Powdered metal parts molded from CW0350 mix were observed to explode during the sintering process. This, in turn, has caused a high scrap/material waste during production. This study was conducted to determine the root cause in order to reduce the amount of scrap created from exploding parts by at least 2%. Part samples were tested at different furnace conditions (sintering temperature, atmosphere, and belt speed) and then compared to a controlled sample ran at typical router specifications. When the results of the tests were compared to the standard, the samples that ran with an increase of 50CF hydrogen, a 50°C increase in temperature, or a 1.0 inch/min slower belt speed showed the highest percentage of success. These tests yielded zero exploded parts during their run which reduced the fall out percentage from an average of 6% to 0%.

903 - Characterization and Validation Experiments for a Binder Jet 3D Printing Modeling Framework
Wesley Combs, Rice University

Binder Jet 3D Printing (BJ3DP) is a form of additive manufacturing that utilizes a polymeric aqueous-based solution to bind powder particles into primitives which layer-by-layer compose “green parts”. The Particle Flow and Tribology Lab can simulate this process and is interested in understanding what jetting phase parameters (nozzle translation speed, jetting frequency, particle size) affect important green part qualities (saturation, primitive morphology, green part strength). My project focused on creating a robust experimental validation rig to substantiate our lab’s simulated results while designing and 3D printing a fixed-funnel configuration to measure the angle of repose (AoR) of nickel alloy powders of various particle sizes, an important simulation input parameter. I constructed a BJ3DP assembly including a powder bed structure and printhead holder with a graphical user interface for actuation and control. I also built a fixed-funnel AoR test configuration. Both assemblies garner invaluable experimental results that matched well with simulations.

904 - Finite Element Modeling of Aluminum Alloy Sintering of Metal Binder Jetting Parts
Nicholas Queiroz Avedissian, Ohio State University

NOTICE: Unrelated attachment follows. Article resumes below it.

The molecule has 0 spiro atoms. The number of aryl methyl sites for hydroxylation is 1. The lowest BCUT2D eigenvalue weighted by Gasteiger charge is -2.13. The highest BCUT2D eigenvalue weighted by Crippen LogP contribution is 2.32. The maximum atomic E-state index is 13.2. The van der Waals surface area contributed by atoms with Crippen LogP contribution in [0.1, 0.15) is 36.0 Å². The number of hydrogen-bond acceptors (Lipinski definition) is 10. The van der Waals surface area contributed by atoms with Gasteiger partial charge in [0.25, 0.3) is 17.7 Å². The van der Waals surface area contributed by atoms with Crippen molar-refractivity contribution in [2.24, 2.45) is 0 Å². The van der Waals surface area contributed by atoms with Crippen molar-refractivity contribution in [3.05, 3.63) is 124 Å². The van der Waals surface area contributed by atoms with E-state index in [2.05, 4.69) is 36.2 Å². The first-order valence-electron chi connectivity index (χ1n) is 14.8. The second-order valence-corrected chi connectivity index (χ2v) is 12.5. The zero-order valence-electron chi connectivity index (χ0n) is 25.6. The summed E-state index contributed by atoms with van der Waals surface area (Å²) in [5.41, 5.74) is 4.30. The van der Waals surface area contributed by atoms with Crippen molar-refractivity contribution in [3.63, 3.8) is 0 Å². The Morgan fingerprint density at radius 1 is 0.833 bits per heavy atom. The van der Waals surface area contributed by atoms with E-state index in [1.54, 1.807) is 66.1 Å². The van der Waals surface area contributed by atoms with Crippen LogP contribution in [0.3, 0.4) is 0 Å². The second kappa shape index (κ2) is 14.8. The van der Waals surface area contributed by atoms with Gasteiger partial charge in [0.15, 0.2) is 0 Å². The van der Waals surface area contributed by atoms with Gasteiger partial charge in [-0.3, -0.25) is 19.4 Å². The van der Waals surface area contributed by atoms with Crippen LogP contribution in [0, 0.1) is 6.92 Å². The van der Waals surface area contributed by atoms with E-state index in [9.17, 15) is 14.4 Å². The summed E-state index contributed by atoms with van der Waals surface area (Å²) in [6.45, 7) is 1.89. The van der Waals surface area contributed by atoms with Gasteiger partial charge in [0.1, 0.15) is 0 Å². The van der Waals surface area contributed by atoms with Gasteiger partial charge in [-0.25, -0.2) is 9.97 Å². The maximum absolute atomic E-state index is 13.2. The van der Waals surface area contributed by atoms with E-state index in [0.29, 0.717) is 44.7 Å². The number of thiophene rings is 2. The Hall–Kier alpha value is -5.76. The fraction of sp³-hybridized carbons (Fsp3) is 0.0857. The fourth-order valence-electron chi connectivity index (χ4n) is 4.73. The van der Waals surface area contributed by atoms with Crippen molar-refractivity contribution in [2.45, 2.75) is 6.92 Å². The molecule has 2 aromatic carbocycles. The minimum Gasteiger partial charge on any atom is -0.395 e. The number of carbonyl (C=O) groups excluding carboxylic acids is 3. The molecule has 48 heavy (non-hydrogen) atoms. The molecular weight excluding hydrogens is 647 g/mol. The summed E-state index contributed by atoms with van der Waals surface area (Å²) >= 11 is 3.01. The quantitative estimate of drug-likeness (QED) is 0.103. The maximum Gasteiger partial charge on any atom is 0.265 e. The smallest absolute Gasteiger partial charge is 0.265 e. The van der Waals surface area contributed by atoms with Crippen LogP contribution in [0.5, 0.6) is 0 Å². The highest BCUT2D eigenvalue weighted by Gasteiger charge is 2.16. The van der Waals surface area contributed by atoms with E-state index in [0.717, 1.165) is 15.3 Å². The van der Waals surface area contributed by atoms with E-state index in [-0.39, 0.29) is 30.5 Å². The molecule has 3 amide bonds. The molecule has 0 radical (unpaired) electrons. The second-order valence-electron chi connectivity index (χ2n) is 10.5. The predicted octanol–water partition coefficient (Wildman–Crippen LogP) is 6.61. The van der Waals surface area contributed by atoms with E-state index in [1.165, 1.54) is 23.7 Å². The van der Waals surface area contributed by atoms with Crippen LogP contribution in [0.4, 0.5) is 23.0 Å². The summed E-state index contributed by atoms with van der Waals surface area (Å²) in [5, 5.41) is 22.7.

Metal Binder Jetting (MBJ) additive manufacturing (AM) has been expanding its industrial applications due to high production rates when compared to other AM processes. A key challenge with MBJ is that the as-printed part is not fully dense and requires sintering after printing. The parts can incur significant shrinkage and distortion during sintering. In the literature, extensive work has been done in numerical modeling of stainless steel sintering. However, aluminum alloy, another important structural metal, presents a significant difference as the sintering is done above the solidus temperature (also called liquid phase sintering). There is limited knowledge on material behaviors such as grain growth kinetics, and viscous- or creep-like deformation at those high temperatures. In this work, literature on aluminum alloy sintering was critically reviewed and then utilized in an existing elastic-viscoplastic continuum model. The effect of sintering parameters on shrinkage and distortion was computed and validated against literature data.

905 - Modeling Air Pressure Development in Compacted Powders
Joseph Wright, Drexel University

Entrapped air within powder compacts has the potential to develop defects for materials with weak cohesion, reduce the overall compact strength even when an observable defect is not formed. Recently computational methods have been proposed to model the air pressure gradient developed throughout the particulate compact.  To complement prior modeling work, we built a specially developed apparatus that measures the volume of air expelled during compaction and can be used to validate estimates of the internal air pressure distributions and to provide an estimate of the powder permeability, which is necessary for the calibration of the model.  This work also provides realistic estimates of the internal stress conditions within the compact and can be the basis for the prediction of strength reduction due to the presence of the entrapped air.